*
These are tiny summaries of some of the talks from PLDI 2014.
*

I wish I could say these are taken from my notes, but I can't. Although I took notes during most of the talks, I also lost the notes. That's not too bad: I take notes mostly because it helps me focus, not because I read them after. Sometimes I do take a brief look at them after, but this is a secondary matter.

**What exactly is inexact computing good for?**
Many people are familiar with randomized algorithms.
The most widespread ones are probably universal hashing and quicksort.
So, many people understand that randomization is useful in software.
But few people understand that randomization can also be useful in hardware.
This keynote address gave several examples.
If you give an integrated circuit less power than it was designed for, then it starts to err.
The probability of error does *not* vary linearly with the power:
If you are willing to accept wrong results half of the time from some switch, then it is sufficient to consume much less than half the power.
The second observation was that some switches are more important than others.
For example, in an adder circuit, you'd probably want to reduce power mostly in the parts that process the less significant bits.
The examples got more and more complicated, but I'll stop here.

**Test-Driven Repair of Data Races in Structured Parallel Programs.**
The idea of this paper is very simple, and therefore nice.
Suppose you have a program that is not supposed to have data races.
At this point, most people worry about how to make sure that data races can't happen.
In contrast, this paper says:
Look, this particular input clearly exhibits this data race — how do I get rid of it in the cheapest way possible?
One obvious question (which, being obvious, *was* asked) is how many tests/inputs does it usually take until you get rid of all data races.
The answer: ‘Usually one test case is enough.’
Sounds like an extraordinary claim that requires extraordinary evidence.
[**Update:** Rishi Surendran clarified in an email that what was said in the presentation (and what is in the paper) is weaker: One test was enough for the 12 benchmarks mentioned in the paper.]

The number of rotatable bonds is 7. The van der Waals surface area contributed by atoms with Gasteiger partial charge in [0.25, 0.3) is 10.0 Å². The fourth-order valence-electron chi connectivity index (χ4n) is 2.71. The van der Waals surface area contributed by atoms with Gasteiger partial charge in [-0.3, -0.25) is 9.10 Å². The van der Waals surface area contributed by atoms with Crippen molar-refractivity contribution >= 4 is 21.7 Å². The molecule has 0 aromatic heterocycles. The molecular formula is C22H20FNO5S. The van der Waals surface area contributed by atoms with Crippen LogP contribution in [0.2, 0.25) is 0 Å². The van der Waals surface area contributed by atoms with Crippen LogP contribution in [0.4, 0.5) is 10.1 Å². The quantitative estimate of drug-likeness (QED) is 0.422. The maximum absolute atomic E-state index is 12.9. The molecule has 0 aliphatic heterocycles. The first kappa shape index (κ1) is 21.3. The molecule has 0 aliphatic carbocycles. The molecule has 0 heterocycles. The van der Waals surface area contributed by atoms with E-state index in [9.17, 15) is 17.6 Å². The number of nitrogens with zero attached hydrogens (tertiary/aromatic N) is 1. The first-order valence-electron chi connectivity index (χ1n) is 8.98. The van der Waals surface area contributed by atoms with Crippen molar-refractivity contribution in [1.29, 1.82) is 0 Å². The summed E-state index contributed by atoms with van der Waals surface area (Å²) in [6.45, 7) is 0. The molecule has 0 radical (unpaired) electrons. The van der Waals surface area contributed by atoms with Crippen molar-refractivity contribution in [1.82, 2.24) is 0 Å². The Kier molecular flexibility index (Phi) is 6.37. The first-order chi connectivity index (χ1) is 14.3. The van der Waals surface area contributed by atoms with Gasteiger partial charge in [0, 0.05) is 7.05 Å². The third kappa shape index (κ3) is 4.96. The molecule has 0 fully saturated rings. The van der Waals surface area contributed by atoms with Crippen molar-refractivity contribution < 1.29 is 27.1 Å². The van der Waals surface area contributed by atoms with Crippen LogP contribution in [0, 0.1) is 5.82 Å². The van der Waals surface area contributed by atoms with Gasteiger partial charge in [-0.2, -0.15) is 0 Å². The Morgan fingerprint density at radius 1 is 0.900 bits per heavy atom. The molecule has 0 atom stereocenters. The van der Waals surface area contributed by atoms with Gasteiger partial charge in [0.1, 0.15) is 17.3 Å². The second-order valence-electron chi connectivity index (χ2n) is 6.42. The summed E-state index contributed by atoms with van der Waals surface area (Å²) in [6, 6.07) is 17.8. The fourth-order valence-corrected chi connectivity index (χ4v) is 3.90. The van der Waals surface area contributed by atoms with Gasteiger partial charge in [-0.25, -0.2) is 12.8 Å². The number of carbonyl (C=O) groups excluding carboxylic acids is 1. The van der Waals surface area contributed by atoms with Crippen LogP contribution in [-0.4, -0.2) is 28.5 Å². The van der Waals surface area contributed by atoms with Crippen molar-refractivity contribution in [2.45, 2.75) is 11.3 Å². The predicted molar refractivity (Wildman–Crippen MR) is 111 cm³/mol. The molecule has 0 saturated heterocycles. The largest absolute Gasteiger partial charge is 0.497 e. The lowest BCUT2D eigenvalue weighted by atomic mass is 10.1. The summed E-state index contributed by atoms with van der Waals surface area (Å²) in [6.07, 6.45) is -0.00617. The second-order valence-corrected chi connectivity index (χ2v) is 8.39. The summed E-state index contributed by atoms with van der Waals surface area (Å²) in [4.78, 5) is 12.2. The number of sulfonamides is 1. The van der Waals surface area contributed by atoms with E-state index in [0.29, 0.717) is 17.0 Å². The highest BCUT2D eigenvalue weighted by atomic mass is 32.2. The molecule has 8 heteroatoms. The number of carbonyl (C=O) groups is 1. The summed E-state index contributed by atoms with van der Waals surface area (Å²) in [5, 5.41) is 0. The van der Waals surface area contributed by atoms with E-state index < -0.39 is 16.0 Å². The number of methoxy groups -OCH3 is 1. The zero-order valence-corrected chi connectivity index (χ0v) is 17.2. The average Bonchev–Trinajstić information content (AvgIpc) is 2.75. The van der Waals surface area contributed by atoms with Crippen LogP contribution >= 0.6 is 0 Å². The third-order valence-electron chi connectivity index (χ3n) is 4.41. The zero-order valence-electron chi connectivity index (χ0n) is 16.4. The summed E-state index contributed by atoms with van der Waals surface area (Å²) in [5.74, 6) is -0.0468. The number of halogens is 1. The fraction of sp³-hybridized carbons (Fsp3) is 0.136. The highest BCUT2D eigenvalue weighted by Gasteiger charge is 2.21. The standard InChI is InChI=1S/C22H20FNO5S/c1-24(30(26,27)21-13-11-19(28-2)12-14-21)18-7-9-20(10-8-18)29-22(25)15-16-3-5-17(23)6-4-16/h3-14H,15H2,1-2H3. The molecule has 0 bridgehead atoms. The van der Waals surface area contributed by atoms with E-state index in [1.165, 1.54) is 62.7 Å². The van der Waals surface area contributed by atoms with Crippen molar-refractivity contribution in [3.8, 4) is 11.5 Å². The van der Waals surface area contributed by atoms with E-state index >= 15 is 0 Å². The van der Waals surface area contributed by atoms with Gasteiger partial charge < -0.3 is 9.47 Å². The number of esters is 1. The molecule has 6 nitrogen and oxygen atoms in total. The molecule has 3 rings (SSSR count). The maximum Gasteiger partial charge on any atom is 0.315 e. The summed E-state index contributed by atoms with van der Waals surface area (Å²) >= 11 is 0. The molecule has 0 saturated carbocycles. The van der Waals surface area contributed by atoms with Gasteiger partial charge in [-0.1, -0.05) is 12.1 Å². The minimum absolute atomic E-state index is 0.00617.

How you rule out races depends on the underlying concurrency primitives.
In this case they were `async`

and `finish`

.
The first one, `async`

, starts a child thread, which runs in parallel with the current one.
The second one, `finish`

, waits for all children to finish.
The example used during the talk was cute, and you may enjoy viewing it as a puzzle.
Here it is.
Consider the following two pieces of (pseudo)code:

void merge_sort_rec(a, i, k) { j = (i + k) / 2; async merge_sort_rec(a, i, j); async merge_sort_rec(a, j, k); merge(a, i, j, k); } void merge_sort(a) { merge_sort_rec(a, 0, len(a)); }

void quick_sort_rec(a, i, k) { if (i + 1 >= k) return; j = partition(a, i, k); async quick_sort_rec(a, i, j); async quick_sort_rec(a, j, k); } void quick_sort(a) { quick_sort_rec(a, 0, len(a)); }Question: Where should you insert

`finish`

?
Well, this article solved this question automatically, with some heuristics.
**Stochastic Optimization of Floating-Point Programs using Tunable Precision.**
The idea of this paper was to use a Markov Chain Monte Carlo simulation to optimize the inner loop of numeric programs.
If you are not familiar with MCMC, here is a crash course.
Imagine a huge digraph that comes with a cost function for vertices.
‘Huge’ means that you don't actually store the whole graph, but you can compute the neighbors of a given vertex.
The goal is to randomly walk on this graph such that the time you spend on a vertex is proportional to the cost of that vertex.
To do so, you pick probabilities for arcs.
Imagine some sort of flow on the digraph:
For arc $x \to y$, the flow is $p(x)p(x \to y)$.
Think of $p(x)$ as the label of vertex $x$, and of $p(x \to y)$ as the label of the arc $x \to y$.
Both labels are probabilities, so they are in the interval $[0,1]$.
In the stationary case, you expect the flow going into a vertex to equal the flow going out of a vertex.
(Buzzword: ‘global balance condition’)
This holds if for any two vertices the net flow between them is zero:
$p(x)p(x \to y)=p(y)p(y \to x)$
(Buzzword: ‘detailed balance condition’)
If you are given the probabilities for vertices and you want to pick the probabilities for arcs such that the detailed balance condition holds you can do as follows.
Let's assume, without loss of generality, that $p(x) \ge p(y)$.
You can pick $p(y \to x)=1$ and $p(x \to y)=p(y)/p(x)$.
If you then do a random walk with these probabilities, then you can use another buzzword: What you do is using the Metropolis algorithm.
By the way, the interpretations of these choices are: $p(y \to x)=1$ means that you always go to a neighbor with higher score; $0<p(x \to y)<1$ means that there is some chance to go to neighbors that have worse scores.